# calculate thermocline depth
z_thermo <- thermo.depth(DF_valid$Temp, DF_valid$Depth)

## calculate 1% light depth
# first fit a liner model to the logarithmic light data
m <- lm(log(DF$Light) ~ DF$Depth)
# then calculate the depth where 1% light is left
z_light <- log(0.01) / m$coefficients[2] ## first plots (Temp, O2, ph, and cond) # create subset of the data containing only Temp, O2, ph, and cond dat_p1 <- subset(df_long, df_long$variable %in% c("Temp", "Oxygen", "pH", "Cond"))
# plot the data using ggplot
p1 <- ggplot(dat_p1, aes(x = Depth, y = value, col = variable)) + geom_line() +
geom_point() + coord_flip()  +
theme(legend.position="bottom") + xlab("Depth (m)")  +
scale_x_continuous(trans = "reverse") +
facet_grid(.~plot, scales = "free")

# add the thermocline depth, 10Â°C isotherme and 1% light depth to the plot

p1 <- p1 + geom_vline(data = data.frame(x = z_iso10, variable = "10 Â°C isotherme"),
aes(xintercept = x, col = variable), linetype = "dashed") +
geom_vline(data = data.frame(x = z_light, variable = "1% light depth"),
aes(xintercept = x, col = variable), linetype = "dashed") +
geom_vline(data = data.frame(x = z_thermo, variable = "thermocline"),
aes(xintercept = x, col = variable), linetype = "dashed")

# show the plot
p1

## create chla and Trub plot
# subset of data containing chla and Turb
dat_p2 <-  subset(df_long, df_long$variable %in% c("chla", "Turb")) # plot the data p2 <- ggplot(dat_p2, aes(x = Depth, y = value, col = variable)) + geom_line() + geom_point() + coord_flip() + theme(legend.position="bottom") + xlab("Depth (m)") + scale_x_continuous(trans = "reverse") + facet_grid(.~plot, scales = "free") # add the thermocline depth, 10Â°C isotherme and 1% light depth to the plot p2 <- p2 + geom_vline(data = data.frame(x = z_iso10, variable = "10 Â°C isotherme"), aes(xintercept = x, col = variable), linetype = "dashed") + geom_vline(data = data.frame(x = z_light, variable = "1% light depth"), aes(xintercept = x, col = variable), linetype = "dashed") + geom_vline(data = data.frame(x = z_thermo, variable = "thermocline"), aes(xintercept = x, col = variable), linetype = "dashed") # show the plot p2 ## create the light plots # create subset with light data dat_p3 <- subset(df_long, df_long$variable %in% c("Light"))

# plot the data (allready with the thermocline depth, 10Â°C isotherme and 1% light depth)
p3 <- ggplot(dat_p3, aes(x = Depth, y = value, col = variable)) +
geom_line() + geom_point() + coord_flip() +
theme(legend.position="bottom") + xlab("Depth (m)")  +
scale_x_continuous(trans = "reverse") +
ggtitle("Light") +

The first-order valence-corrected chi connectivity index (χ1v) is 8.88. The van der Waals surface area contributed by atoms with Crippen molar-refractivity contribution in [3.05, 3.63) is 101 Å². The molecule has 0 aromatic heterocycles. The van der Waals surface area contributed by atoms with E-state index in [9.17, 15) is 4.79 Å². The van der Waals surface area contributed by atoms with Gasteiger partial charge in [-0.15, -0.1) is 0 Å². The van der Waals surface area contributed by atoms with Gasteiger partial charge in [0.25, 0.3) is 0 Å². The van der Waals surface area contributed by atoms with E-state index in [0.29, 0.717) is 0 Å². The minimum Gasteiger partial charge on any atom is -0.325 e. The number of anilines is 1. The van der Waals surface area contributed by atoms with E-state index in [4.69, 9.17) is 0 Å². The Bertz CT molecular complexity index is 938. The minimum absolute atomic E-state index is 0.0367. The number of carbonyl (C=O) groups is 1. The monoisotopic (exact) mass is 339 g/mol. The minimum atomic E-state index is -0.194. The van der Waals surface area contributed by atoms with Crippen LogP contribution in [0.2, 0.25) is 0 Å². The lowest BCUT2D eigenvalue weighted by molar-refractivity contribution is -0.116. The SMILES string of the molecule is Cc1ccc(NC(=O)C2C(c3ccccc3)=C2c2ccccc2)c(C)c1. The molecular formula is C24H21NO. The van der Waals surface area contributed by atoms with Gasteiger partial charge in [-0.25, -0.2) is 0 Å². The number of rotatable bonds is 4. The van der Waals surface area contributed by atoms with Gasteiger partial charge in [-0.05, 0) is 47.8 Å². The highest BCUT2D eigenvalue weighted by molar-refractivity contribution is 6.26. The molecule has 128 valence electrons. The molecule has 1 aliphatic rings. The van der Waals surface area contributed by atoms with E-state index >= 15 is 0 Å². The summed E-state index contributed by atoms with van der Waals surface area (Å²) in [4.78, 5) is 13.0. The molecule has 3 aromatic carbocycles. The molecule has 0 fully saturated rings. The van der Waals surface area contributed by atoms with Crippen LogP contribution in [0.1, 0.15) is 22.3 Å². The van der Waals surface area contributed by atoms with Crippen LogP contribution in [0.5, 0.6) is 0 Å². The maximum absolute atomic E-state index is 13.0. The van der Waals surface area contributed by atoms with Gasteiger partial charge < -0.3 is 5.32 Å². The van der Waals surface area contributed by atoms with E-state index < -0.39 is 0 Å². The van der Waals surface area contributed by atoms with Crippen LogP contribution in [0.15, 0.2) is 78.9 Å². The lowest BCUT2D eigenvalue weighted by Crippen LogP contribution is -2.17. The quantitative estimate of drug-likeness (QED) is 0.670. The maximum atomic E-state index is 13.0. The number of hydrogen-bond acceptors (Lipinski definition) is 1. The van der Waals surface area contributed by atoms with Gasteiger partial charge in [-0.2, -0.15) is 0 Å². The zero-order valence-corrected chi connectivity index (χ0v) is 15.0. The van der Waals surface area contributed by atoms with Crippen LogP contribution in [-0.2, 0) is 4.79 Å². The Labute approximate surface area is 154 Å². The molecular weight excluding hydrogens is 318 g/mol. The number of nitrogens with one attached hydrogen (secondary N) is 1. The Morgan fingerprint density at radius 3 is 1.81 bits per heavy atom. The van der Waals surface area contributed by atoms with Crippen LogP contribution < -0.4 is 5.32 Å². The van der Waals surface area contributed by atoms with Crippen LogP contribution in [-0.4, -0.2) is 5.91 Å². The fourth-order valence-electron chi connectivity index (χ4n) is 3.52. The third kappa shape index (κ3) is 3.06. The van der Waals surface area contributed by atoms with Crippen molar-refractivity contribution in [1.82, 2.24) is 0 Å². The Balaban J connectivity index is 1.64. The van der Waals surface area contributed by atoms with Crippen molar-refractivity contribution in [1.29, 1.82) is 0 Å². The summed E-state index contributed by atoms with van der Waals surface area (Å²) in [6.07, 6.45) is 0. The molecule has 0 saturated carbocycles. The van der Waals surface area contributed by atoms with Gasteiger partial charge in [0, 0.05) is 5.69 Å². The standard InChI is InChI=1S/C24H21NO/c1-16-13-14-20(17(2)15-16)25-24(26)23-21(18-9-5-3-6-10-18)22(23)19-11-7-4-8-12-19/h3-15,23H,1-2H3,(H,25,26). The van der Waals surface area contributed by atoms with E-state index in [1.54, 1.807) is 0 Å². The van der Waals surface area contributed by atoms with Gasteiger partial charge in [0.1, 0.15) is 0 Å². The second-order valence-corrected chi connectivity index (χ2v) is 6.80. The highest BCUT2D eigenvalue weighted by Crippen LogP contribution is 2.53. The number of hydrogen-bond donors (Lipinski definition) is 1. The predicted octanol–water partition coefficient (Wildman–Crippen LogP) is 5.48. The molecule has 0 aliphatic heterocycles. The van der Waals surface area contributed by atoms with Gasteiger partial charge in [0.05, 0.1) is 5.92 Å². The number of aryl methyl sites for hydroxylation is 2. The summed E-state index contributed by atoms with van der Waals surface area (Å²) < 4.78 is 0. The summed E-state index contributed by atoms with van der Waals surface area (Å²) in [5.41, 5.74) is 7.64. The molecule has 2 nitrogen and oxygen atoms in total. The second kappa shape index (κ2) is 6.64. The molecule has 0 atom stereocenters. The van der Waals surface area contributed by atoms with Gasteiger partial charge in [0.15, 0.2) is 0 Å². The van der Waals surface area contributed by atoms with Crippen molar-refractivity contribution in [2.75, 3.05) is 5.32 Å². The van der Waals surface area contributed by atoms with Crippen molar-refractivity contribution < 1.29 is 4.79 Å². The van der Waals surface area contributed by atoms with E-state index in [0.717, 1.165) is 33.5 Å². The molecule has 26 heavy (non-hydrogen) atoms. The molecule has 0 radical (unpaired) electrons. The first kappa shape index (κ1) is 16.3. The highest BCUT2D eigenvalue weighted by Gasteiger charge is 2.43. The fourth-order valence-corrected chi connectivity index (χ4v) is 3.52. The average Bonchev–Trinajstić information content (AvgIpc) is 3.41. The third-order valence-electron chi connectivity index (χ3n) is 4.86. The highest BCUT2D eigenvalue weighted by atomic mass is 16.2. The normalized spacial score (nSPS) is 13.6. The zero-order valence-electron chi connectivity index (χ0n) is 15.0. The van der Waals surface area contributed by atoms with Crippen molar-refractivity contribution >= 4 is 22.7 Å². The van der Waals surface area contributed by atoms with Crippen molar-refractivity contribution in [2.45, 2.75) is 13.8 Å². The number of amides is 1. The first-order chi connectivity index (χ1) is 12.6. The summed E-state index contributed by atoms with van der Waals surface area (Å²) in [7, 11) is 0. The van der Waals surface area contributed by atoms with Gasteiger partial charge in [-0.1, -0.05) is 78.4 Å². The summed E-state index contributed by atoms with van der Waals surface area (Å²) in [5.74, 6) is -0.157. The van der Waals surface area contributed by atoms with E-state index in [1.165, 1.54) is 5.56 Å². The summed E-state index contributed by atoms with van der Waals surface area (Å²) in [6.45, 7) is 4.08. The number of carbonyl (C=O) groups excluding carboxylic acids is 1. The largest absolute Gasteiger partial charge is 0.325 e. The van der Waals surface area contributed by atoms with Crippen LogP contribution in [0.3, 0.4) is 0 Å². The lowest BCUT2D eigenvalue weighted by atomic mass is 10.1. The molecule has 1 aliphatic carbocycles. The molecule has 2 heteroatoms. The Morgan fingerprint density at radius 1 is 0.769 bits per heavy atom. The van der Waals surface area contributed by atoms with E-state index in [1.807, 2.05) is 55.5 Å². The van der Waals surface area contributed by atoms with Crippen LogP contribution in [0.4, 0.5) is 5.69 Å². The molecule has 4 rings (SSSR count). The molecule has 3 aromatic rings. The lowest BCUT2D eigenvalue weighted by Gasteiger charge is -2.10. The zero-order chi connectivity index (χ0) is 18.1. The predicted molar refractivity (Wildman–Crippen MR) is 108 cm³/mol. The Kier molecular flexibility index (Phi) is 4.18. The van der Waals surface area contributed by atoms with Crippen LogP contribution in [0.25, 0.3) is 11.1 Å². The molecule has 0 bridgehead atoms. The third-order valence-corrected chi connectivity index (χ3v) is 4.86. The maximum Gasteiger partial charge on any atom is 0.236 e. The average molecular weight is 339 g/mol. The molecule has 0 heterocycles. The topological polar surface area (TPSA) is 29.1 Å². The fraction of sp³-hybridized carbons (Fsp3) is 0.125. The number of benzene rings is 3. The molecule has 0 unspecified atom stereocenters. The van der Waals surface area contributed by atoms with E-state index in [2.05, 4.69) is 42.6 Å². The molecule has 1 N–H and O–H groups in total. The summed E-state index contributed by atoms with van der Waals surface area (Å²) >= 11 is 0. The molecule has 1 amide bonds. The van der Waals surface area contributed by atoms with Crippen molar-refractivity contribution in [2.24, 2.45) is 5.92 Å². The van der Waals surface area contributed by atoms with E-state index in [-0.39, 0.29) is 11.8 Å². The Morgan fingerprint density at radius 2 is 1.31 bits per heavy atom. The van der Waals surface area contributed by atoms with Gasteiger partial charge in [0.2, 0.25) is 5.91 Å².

geom_vline(data = data.frame(x = z_iso10, variable = "10 Â°C isotherme"),
aes(xintercept = x, col = variable), linetype = "dashed") +
geom_vline(data = data.frame(x = z_light, variable = "1% light depth"),
aes(xintercept = x, col = variable), linetype = "dashed") +
geom_vline(data = data.frame(x = z_thermo, variable = "thermocline"),
aes(xintercept = x, col = variable), linetype = "dashed")

# show the plot
p3
## now plot log light and add the linear fit
# get the coefficients from the linear model to show the equation in the plot
eqt <- paste0("y = ", round(coef(m)[1], 2), " ",
round(coef(m)[2], 2), " * x")
# plot log light (allready with the thermocline depth, 10Â°C isotherme and 1% light depth)
p4 <- ggplot(dat_p3, aes(x = Depth, y = value, col = variable)) +
geom_point() + coord_flip() + scale_y_log10() +
theme(legend.position="bottom") + xlab("Depth (m)")  +
scale_x_continuous(trans = "reverse") +
geom_smooth(method = "lm", aes(col = "linear fit"))  + ggtitle("log(light) with linear fit") +
geom_vline(data = data.frame(x = z_iso10, variable = "10 Â°C isotherme"),
aes(xintercept = x, col = variable), linetype = "dashed") +
geom_vline(data = data.frame(x = z_light, variable = "1% light depth"),
aes(xintercept = x, col = variable), linetype = "dashed") +
geom_vline(data = data.frame(x = z_thermo, variable = "thermocline"),
aes(xintercept = x, col = variable), linetype = "dashed") +
geom_text(data = data.frame(Depth = 1, value = 1, variable = "linear fit"),
parse = FALSE, label = eqt, color = "black")

# show the plot
p4


# Literaturverzeichis

Lampert, Winfried, and Ulrich Sommer. 2007. Limnoecology: The Ecology of Lakes and Streams. Oxford university press.

Mortimer, C. H. 1981. The oxygen content of air-saturated fresh waters over ranges of temperature and atmospheric presure of limnological interest. Mitteilungen Internationale Vereinigung für theoretische und angewandte Limnologie, 22:1–23.

Winslow, Luke, Jordan Read, Richard Woolway, Jennifer Brentrup, Taylor Leach, Jake Zwart, Sam Albers, and Doug Collinge. 2019. RLakeAnalyzer: Lake Physics Tools. https://CRAN.R-project.org/package=rLakeAnalyzer.

### Disclaimer

This app is set up for teaching purposes. Occasional use by guests is allowed as long as server load remains within reasonable limits. The service will be available for limited time.

Source code is licensed free of charge under the GNU General Public License 2.0 available from https://github.com/tpetzoldt/hydrobio

In case of questions, please consult the authors T. Petzoldt and J. Feldbauer.

### Links

 R: A free software environment for statistical computing and graphics Shiny by Rstudio: Web application framework